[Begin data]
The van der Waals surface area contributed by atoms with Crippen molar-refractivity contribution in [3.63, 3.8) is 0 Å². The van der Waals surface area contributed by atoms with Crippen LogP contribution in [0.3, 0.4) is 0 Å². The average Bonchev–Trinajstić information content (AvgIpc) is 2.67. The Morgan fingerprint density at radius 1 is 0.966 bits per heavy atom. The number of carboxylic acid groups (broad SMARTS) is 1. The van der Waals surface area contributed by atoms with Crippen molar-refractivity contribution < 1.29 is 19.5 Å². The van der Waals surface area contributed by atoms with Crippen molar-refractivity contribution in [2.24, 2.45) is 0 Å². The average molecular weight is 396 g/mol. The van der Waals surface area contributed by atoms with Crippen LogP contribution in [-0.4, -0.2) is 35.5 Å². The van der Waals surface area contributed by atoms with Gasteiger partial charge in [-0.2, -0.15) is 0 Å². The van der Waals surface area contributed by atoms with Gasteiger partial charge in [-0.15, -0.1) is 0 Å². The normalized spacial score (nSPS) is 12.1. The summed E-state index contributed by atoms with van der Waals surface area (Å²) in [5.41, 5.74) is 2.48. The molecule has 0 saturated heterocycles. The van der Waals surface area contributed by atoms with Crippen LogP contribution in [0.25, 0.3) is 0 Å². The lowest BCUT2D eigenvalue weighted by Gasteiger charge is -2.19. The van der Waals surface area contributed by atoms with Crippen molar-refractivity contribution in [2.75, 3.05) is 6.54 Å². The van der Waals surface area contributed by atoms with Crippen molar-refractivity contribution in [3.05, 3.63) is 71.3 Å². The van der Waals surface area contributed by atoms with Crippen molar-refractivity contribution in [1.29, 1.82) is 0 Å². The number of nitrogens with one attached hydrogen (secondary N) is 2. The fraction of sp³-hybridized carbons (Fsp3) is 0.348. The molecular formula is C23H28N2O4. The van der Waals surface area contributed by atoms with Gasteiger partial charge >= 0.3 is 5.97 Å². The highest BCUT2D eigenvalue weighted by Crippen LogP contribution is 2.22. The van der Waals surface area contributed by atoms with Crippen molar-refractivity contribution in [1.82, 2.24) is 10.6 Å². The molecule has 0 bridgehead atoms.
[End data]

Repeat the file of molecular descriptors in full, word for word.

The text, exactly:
The van der Waals surface area contributed by atoms with Crippen molar-refractivity contribution in [3.63, 3.8) is 0 Å². The van der Waals surface area contributed by atoms with Crippen LogP contribution in [0.3, 0.4) is 0 Å². The average Bonchev–Trinajstić information content (AvgIpc) is 2.67. The Morgan fingerprint density at radius 1 is 0.966 bits per heavy atom. The number of carboxylic acid groups (broad SMARTS) is 1. The van der Waals surface area contributed by atoms with Crippen molar-refractivity contribution < 1.29 is 19.5 Å². The van der Waals surface area contributed by atoms with Crippen molar-refractivity contribution in [2.24, 2.45) is 0 Å². The average molecular weight is 396 g/mol. The van der Waals surface area contributed by atoms with Crippen LogP contribution in [-0.4, -0.2) is 35.5 Å². The van der Waals surface area contributed by atoms with Gasteiger partial charge in [-0.2, -0.15) is 0 Å². The van der Waals surface area contributed by atoms with Gasteiger partial charge in [-0.15, -0.1) is 0 Å². The normalized spacial score (nSPS) is 12.1. The summed E-state index contributed by atoms with van der Waals surface area (Å²) in [5.41, 5.74) is 2.48. The molecule has 0 saturated heterocycles. The van der Waals surface area contributed by atoms with Crippen LogP contribution in [0.25, 0.3) is 0 Å². The lowest BCUT2D eigenvalue weighted by Gasteiger charge is -2.19. The van der Waals surface area contributed by atoms with Crippen molar-refractivity contribution in [2.75, 3.05) is 6.54 Å². The van der Waals surface area contributed by atoms with Crippen molar-refractivity contribution in [3.05, 3.63) is 71.3 Å². The van der Waals surface area contributed by atoms with Crippen molar-refractivity contribution in [1.29, 1.82) is 0 Å². The number of nitrogens with one attached hydrogen (secondary N) is 2. The fraction of sp³-hybridized carbons (Fsp3) is 0.348. The molecular formula is C23H28N2O4. The van der Waals surface area contributed by atoms with Gasteiger partial charge >= 0.3 is 5.97 Å². The highest BCUT2D eigenvalue weighted by Crippen LogP contribution is 2.22. The van der Waals surface area contributed by atoms with Crippen molar-refractivity contribution in [1.82, 2.24) is 10.6 Å². The molecule has 0 bridgehead atoms.